Like all disciplines awareness of a subject progresses along a learner's ability to see relationships at increasing levels of abstraction. At its most concrete level Philosophy consists of beliefs about areas of human understanding such as ethics or aesthetics. The first level of abstraction is epistemology where you analyze what those beliefs are based on. As in any abstract set of relationships you are looking for similarities and differences.
Different ways of understanding would include idealism, rationalism and empiricism. I would say you are not being Philosophical until you are operating at this first level of abstraction. For this reason I don't consider Rousseau a Philosopher since he is unaware of an abstract level of human understanding and merely operates at the concrete level. A Philosophy student should, at the very least, be able to operate at the first level of abstraction. Plato was very concerned with epistemology and gives detailed explanations on what ideas are based on. DesCartes is considered one of the founders of Rationalism. For Empiricism I would recommend Locke and Bacon.
The second level of abstraction looks at the historical development of epistemology and shows how developments in epistemology have been a process of human psychology accommodating a material universe. Philosophers who operate at this level of abstraction would include Diderot and Russell. As the editor of the Encyclopedia, Diderot spent a quarter of a century becoming a connoisseur of knowledge. I probably enjoyed reading Diderot more than any other Philosopher. He has clarity at very abstract levels.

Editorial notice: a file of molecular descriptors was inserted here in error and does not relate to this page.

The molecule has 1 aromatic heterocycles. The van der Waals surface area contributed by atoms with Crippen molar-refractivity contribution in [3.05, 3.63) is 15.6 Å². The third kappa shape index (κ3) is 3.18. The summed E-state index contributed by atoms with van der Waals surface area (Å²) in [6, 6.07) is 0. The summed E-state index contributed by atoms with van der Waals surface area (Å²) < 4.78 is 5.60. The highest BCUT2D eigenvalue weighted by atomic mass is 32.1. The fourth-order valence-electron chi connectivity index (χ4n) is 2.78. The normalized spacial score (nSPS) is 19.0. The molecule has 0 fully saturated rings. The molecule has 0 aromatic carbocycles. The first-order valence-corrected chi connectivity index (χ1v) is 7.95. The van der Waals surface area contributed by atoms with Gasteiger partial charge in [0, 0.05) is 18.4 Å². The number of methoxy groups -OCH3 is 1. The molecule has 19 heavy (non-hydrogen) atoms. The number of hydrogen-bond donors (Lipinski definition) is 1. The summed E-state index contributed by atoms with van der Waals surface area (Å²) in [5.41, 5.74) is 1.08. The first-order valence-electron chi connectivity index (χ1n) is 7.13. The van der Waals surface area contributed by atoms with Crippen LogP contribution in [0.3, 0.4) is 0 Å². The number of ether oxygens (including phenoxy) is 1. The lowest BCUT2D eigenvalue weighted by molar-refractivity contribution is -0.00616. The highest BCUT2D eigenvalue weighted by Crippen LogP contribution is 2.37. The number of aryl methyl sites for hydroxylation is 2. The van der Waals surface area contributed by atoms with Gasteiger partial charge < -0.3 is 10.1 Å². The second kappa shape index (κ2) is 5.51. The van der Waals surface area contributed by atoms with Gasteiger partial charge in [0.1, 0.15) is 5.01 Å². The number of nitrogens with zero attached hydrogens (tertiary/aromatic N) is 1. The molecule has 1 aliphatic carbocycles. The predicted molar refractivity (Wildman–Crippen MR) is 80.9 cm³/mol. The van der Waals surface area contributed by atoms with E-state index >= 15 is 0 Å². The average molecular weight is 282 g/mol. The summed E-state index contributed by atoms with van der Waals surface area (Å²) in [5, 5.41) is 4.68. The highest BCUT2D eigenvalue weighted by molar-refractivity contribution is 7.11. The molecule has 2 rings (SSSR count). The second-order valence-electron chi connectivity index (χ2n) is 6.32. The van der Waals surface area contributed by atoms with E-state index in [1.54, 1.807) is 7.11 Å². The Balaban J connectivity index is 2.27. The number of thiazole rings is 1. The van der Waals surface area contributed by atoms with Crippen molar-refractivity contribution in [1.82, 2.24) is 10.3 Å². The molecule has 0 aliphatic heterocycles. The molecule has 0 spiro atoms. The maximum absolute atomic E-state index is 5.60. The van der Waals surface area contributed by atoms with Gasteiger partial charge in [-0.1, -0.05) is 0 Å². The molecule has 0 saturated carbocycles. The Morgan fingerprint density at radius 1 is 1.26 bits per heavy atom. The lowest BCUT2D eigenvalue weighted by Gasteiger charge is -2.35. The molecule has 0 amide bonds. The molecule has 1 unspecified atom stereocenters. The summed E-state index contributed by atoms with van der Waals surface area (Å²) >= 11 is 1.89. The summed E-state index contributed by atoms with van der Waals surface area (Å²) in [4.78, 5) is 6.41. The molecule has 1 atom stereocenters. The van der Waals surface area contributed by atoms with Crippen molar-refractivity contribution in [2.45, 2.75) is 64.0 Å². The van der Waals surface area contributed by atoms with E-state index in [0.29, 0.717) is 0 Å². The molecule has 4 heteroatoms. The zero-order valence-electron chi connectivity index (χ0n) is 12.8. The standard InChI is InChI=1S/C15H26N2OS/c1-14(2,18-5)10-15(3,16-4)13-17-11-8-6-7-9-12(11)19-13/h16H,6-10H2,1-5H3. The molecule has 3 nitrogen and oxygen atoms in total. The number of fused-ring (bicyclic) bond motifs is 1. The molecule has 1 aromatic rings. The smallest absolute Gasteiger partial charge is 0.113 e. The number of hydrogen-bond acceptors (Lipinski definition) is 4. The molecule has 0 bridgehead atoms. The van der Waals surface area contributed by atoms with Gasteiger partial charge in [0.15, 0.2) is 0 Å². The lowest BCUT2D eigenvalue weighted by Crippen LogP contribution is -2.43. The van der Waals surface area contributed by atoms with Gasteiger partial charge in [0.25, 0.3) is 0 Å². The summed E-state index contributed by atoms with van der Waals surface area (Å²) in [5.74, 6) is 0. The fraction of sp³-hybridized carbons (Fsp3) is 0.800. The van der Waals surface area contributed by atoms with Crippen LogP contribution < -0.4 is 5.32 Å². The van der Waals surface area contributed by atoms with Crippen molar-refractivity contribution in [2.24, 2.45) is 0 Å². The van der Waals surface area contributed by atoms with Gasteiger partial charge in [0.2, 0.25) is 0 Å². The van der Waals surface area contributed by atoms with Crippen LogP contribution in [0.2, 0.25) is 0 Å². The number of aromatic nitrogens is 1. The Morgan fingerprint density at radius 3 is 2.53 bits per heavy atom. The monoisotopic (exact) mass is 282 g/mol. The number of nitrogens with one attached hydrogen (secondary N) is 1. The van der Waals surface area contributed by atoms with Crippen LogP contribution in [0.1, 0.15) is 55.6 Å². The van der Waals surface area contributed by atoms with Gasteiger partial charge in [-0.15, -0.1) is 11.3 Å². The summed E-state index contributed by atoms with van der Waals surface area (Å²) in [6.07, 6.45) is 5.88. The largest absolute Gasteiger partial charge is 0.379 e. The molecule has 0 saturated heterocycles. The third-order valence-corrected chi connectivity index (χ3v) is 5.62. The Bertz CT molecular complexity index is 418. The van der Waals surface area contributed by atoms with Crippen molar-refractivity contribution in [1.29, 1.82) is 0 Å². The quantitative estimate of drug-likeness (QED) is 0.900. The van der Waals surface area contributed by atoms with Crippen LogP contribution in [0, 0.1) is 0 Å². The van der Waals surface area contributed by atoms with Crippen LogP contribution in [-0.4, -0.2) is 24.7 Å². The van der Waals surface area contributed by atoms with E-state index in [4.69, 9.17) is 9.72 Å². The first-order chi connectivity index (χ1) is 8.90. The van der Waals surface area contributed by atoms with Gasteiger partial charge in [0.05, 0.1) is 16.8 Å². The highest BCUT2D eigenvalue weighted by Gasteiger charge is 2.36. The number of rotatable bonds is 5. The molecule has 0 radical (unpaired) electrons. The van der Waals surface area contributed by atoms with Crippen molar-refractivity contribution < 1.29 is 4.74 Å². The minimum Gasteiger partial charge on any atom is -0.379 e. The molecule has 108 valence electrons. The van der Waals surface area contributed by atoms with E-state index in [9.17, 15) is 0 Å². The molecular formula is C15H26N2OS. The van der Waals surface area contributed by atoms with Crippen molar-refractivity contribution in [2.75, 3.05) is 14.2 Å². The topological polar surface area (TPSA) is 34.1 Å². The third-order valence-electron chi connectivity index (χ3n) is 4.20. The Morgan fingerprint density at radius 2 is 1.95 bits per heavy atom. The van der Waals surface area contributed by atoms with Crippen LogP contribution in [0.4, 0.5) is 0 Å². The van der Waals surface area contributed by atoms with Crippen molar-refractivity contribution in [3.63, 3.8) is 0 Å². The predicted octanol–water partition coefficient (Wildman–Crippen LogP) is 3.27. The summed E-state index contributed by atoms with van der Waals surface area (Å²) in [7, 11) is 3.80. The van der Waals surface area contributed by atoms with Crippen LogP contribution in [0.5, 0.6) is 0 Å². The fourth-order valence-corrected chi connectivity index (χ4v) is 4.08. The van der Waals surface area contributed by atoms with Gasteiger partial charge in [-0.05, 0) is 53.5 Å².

I hope this gives you a general framework from which you can pick your first readings. I hope you find some strings of thought that interest you.
Bertrand Russell's History of Western Philosophy is certainly a good choice, but it is a secondary source. That is to say, you are reading someone else's interpretation of what philosophers said.
Sooner or late you want to read primary sources and form your own opinions.Some of the dialogues of Plato are a good start. The dialogue form is easy to digest— the argument develops slowly as in a play. The four dialogues I recommend are Meno, Phaedo, Phaedrus, and the Symposium.
Descartes' Discourse on Method was one of the first philosophy books I read and it still attracts me. Descartes starts by doubting everything to find what he must accept as the foundation of truth.
Pascal's Pensées are also good because they consist of short pieces collected together in a book.